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Special Issue "Emergent Technologies to Support Active Learning in Higher Education"
A special issue of Education Sciences (ISSN 2227-7102). This special issue belongs to the section "Higher Education".
Deadline for manuscript submissions: closed (31 December 2022) | Viewed by 5058
Special Issue Editors
Interests: learning technologies; game-based learning; serious games; e-learning; multimedia
Special Issues, Collections and Topics in MDPI journals
Interests: digital transformation; digital technologies; technology-enhanced learning
Special Issue Information
Active learning corresponds to any pedagogical method that places the students at the center of the learning process and is concerned with how they learn, including the recognition and promotion of their personal experiences in social contexts as part of that learning process. Active learning methods develop learners’ skills and competencies beyond the immediate memorization process, allowing them to reach higher cognitive levels. The identified benefits for students are considerable improvements in critical, lateral and creative thinking, analytical skills, problem-solving strategies, intrinsic motivation, group collaboration, communication skills, entrepreneurship and integration with the society, increased retention and transfer of new information and improved interpersonal skills. Active learning also develops students’ autonomy and their ability to learn, therefore helping them become “lifelong learners” as they master a higher control over their learning. Project- and problem-based learning, experiential learning, action learning, agile learning, design thinking and inquiry-based learning are examples of active and learner-centered methodologies that can be used to scaffold active learning. These methodologies are normally applied by instructing students to work together in groups, but they can also be used to foster individual reflection.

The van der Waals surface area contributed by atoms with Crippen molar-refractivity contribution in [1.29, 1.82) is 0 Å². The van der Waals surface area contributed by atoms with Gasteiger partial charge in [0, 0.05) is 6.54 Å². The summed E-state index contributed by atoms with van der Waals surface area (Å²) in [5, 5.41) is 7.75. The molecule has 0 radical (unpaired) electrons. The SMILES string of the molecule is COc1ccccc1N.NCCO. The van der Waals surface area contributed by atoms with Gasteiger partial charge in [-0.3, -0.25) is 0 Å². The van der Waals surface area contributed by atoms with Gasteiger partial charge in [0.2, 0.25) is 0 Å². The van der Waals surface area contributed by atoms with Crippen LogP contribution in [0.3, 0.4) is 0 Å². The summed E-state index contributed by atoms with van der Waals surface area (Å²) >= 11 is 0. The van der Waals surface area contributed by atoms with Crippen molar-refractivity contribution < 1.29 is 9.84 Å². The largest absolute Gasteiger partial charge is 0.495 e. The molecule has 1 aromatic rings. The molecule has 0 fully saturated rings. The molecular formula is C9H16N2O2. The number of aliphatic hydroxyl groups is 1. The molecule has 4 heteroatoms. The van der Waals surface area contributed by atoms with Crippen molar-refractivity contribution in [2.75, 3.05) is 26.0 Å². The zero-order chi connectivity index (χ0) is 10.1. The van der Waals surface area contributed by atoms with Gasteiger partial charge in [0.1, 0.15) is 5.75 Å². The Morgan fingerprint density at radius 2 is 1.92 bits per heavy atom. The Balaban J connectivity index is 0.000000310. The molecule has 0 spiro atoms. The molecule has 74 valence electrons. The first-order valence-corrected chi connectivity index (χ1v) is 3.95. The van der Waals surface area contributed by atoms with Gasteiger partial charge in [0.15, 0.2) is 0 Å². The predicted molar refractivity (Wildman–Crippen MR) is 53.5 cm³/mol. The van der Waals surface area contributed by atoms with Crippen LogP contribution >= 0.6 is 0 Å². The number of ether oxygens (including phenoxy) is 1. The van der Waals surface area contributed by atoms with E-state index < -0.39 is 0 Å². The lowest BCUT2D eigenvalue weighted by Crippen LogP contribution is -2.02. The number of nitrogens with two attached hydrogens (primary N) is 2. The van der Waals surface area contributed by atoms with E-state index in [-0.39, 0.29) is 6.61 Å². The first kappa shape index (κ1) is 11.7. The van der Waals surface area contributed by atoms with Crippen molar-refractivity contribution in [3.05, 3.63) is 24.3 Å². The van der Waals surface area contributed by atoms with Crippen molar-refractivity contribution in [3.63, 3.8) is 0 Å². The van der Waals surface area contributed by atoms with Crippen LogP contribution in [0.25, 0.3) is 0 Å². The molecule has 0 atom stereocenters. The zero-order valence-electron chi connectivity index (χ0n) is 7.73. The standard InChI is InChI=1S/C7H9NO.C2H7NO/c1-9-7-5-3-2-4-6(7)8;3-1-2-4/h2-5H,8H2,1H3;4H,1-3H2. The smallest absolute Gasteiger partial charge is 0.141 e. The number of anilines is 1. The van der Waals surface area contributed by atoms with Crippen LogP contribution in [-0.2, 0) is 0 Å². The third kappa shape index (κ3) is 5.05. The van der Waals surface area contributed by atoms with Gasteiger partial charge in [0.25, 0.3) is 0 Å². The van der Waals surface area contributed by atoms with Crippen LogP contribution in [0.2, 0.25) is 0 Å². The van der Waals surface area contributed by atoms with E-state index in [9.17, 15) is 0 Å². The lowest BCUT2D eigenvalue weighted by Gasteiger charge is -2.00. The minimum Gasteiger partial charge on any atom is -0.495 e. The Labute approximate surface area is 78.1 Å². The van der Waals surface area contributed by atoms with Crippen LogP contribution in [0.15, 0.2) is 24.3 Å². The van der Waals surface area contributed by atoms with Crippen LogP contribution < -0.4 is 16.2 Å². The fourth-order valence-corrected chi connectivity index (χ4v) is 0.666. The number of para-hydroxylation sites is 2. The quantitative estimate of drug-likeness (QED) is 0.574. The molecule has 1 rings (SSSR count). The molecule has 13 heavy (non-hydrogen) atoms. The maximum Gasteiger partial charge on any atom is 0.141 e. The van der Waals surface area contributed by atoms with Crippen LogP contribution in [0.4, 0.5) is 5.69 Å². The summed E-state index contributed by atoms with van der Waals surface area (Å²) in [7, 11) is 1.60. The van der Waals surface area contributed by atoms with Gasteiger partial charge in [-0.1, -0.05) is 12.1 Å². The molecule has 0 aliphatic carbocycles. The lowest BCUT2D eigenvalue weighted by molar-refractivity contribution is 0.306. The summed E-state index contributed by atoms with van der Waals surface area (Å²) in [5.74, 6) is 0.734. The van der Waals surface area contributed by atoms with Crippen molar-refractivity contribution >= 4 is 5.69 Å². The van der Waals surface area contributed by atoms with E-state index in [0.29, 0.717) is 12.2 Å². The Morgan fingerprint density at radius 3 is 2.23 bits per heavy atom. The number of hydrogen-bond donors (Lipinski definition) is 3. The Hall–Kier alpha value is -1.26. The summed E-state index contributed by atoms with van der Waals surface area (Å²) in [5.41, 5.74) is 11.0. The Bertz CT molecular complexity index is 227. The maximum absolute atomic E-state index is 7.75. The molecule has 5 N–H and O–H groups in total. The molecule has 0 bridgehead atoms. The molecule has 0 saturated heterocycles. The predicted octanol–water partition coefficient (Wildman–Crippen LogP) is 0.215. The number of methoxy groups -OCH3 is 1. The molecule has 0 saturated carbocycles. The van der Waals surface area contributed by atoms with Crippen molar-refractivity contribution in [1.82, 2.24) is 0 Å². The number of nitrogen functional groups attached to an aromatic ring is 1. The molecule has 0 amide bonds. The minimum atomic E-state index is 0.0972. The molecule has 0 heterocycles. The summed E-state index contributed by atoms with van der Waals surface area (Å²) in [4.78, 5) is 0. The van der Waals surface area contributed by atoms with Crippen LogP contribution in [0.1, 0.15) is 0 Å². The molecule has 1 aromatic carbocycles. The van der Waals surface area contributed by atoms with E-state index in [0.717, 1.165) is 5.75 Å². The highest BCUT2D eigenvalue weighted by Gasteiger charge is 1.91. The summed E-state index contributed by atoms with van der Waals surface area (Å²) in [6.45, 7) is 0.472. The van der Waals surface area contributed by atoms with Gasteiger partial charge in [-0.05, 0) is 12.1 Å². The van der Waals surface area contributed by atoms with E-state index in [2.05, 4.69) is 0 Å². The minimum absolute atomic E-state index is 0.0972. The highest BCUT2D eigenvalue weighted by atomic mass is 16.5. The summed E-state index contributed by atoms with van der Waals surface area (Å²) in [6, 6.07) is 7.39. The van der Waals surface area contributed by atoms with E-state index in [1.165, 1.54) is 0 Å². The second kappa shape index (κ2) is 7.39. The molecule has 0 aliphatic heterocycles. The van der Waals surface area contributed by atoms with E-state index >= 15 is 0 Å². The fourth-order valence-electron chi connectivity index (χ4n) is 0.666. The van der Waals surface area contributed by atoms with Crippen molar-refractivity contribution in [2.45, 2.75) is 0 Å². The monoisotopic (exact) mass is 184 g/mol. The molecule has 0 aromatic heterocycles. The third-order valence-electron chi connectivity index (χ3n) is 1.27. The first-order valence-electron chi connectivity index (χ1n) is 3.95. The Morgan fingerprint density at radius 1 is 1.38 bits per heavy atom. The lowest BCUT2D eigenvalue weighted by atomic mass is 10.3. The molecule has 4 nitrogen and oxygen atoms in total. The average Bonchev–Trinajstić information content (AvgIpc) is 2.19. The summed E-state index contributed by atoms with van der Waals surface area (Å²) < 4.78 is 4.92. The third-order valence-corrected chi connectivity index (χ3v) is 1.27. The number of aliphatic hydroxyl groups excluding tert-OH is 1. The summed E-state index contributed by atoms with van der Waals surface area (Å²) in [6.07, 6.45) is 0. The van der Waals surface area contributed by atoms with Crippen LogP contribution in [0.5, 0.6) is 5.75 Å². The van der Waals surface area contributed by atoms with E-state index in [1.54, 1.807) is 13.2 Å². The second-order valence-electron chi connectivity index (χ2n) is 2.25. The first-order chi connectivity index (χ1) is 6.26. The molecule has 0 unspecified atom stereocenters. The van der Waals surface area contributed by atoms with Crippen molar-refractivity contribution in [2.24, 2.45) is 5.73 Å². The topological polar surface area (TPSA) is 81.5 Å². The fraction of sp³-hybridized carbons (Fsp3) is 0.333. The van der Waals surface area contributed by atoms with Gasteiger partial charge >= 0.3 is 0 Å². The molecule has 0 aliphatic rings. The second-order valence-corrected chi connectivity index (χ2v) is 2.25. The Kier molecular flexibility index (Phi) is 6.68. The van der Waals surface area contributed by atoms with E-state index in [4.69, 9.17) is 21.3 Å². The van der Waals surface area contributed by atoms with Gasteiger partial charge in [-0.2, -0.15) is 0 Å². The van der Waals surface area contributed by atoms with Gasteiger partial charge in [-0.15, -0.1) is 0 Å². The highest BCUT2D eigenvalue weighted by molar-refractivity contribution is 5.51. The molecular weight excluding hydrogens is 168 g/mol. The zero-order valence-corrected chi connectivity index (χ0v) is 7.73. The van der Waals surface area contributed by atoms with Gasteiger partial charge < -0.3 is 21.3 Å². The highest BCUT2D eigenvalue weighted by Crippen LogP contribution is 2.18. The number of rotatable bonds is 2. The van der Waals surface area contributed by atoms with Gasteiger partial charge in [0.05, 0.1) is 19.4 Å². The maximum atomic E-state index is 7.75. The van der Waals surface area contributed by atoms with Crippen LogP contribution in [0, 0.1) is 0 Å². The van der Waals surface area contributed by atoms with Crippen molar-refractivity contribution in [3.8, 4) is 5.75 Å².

Supporting active learning through emergent digital learning tools and technologies (virtual reality, augmented reality, artificial intelligence, robotics, personalized learning platforms, serious games, simulations, etc.) creates learning environments where the “digital native” student feels comfortable and is motivated to learn. These tools, advanced Open Educational Resources (OERs), which are highly interactive and immersive, can be used to effectively scaffold learning for higher education students as they develop the required set of competencies. Students can reflect the dynamic nature of the world and the quick evolution of systems that prompt changes in the necessary professional skills with more ease.